Inferno, Tom Hanks and director Ron Howard’s return to the adventures of author Dan Brown’s preeminent symbology scholar Robert Langdon, proves to be yet another case of “going to the well one too many times.” Belabored, at times even boring, the film serves as further evidence that Langdon’s exploits are far better enjoyed when read rather than brought to life on screen.
It’s not all terrible. In fact, the film is beautifully shot, and works well as a travelogue for its locations throughout Europe.
However, despite the game efforts of director, cast, and crew, Inferno simply lacks spark. It’s a puzzle without a hook to get you invested in solving the puzzle in the first place.
What’s it about
This time, Langdon starts his adventure at a significant disadvantage. He wakes in a hospital in Italy, suffering from debilitating headaches and short-term retrograde amnesia.
His ER doctor, Sienna Brooks (Felicity Jones), tells him he was brought in with a head wound. She doesn’t get to tell him much more before they’re on the run from people shooting at them.
When they have a moment to breathe, Langdon and Brooks discover a clue to why they’ve become targets. Langdon is carrying a recreation of Sandro Boticelli’s map of Dante Alighieri’s Hell, as described in “The Divine Comedy.”
Langdon, despite his mental state, quickly realizes the recreation has been altered. Levels in Hell were switched around, while letters and symbols were added to the image.
The changes are clues that put the duo on the trail that leads them through Istanbul, Florence, Budapest, Venice. The cities all hold pieces of a puzzle laid out by a billionaire bio-engineer hoping to bring forth a new “inferno”, a plague to cull the world’s population before it grows beyond control.
But Langdon must solve more than simply the madman’s apocalyptic riddles. He has to figure out exactly how he got there in the first place, and who he can trust, as of course, not all is what it seems.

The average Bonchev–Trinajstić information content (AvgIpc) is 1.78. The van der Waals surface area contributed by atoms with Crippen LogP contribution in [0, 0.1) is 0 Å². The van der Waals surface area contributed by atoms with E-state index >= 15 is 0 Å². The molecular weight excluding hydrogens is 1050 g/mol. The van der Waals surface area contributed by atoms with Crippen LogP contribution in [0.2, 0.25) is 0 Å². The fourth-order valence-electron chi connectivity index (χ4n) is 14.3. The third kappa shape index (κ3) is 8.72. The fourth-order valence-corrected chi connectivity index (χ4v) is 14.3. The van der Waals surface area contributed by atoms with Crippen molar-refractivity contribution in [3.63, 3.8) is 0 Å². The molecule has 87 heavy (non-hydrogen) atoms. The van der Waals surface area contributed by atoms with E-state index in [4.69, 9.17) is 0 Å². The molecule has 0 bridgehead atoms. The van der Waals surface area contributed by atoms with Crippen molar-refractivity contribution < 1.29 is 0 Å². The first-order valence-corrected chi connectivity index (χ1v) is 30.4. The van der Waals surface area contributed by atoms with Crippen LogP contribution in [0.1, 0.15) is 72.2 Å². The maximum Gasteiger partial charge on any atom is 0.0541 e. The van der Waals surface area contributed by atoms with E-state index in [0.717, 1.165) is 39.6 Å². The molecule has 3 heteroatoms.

Oh, those locations
Like 2006’s The DaVinci Code and 2009’s Angels and Demons, Inferno transports audiences to breathtaking locations and wondrous sights around the world. To properly present the artistic and architectural marvels visited in the story, Howard once again calls upon cinematographer Salvatore Totino, who worked on the previous two films.
The photography that results from the collaboration might have you booking travel to those locations the minute you leave the theater. For avid travelers and students of history and architecture, there’s just so much eye candy to enjoy in Inferno.
There’s almost enough, in fact, to forgive all the tedious exposition necessary to get the characters racing to the next location.
Talk, run, talk, run
Alas, so much of Inferno‘s puzzle requires explaining the significance of the locations and their connections to Dante. Because of this, the film falls into a predicable pattern.
Langdon and Sienna find a puzzle piece, figure out how it fits, and look alarmed. They then start running when they notice their pursuers have caught up. Rinse. Repeat.
Twists and turns in the narrative do little to change that formula except shuffle around the participants. An hour in, and the film’s rhythm feels tired and rote. At that point, audiences may just be keeping notes on the sites they want to visit on vacation.
Even the A-list cast in Inferno manages to disappoint. Hanks and Jones have very little chemistry, and their scenes together feel forced.
Further, this is one of those films where Hanks fails to disappear into the role. Yes, the script incorporates details that are essential Langdon, but it’s still just Tom Hanks running around Europe.
If anything, it’s the international members of the cast that stand out. Acclaimed Hindi cinema star Irrfan Khan (The Life of Pi) delivers a delightfully understated turn as the efficient and matter-of-fact head of one of the groups chasing Langdon. Meanwhile, Danish screen star Sidse Babett Knudsen shines as a World Health Organization exec also tracking Langdon and the plague.
But as a whole, the human cast of the film can’t compete with the splendor of Inferno‘s locations. It’s those amazing places that are the real stars of the film, the stars you’re likely to remember long after the credits roll.
If you enjoyed the first two films, then Inferno might be worth a look this weekend. At the very least, its worth a look when it comes to home video, though the big screen would be more immersive an experience.
Fans of the books should steer clear, however. As executed here, there’s no way the film experience can possibly compare to how it unfolded in one’s imagination. In fact, the film might prove to be a reductive experience.
Starring Tom Hanks, Felicity Jones, Irrfan Khan, Omar Sy, Ben Foster and Sidse Babett Knudsen. Directed by Ron Howard.
Running Time: 121 minutes
Rated PG-13 for sequences of action and violence, disturbing images, some language, thematic elements and brief sensuality.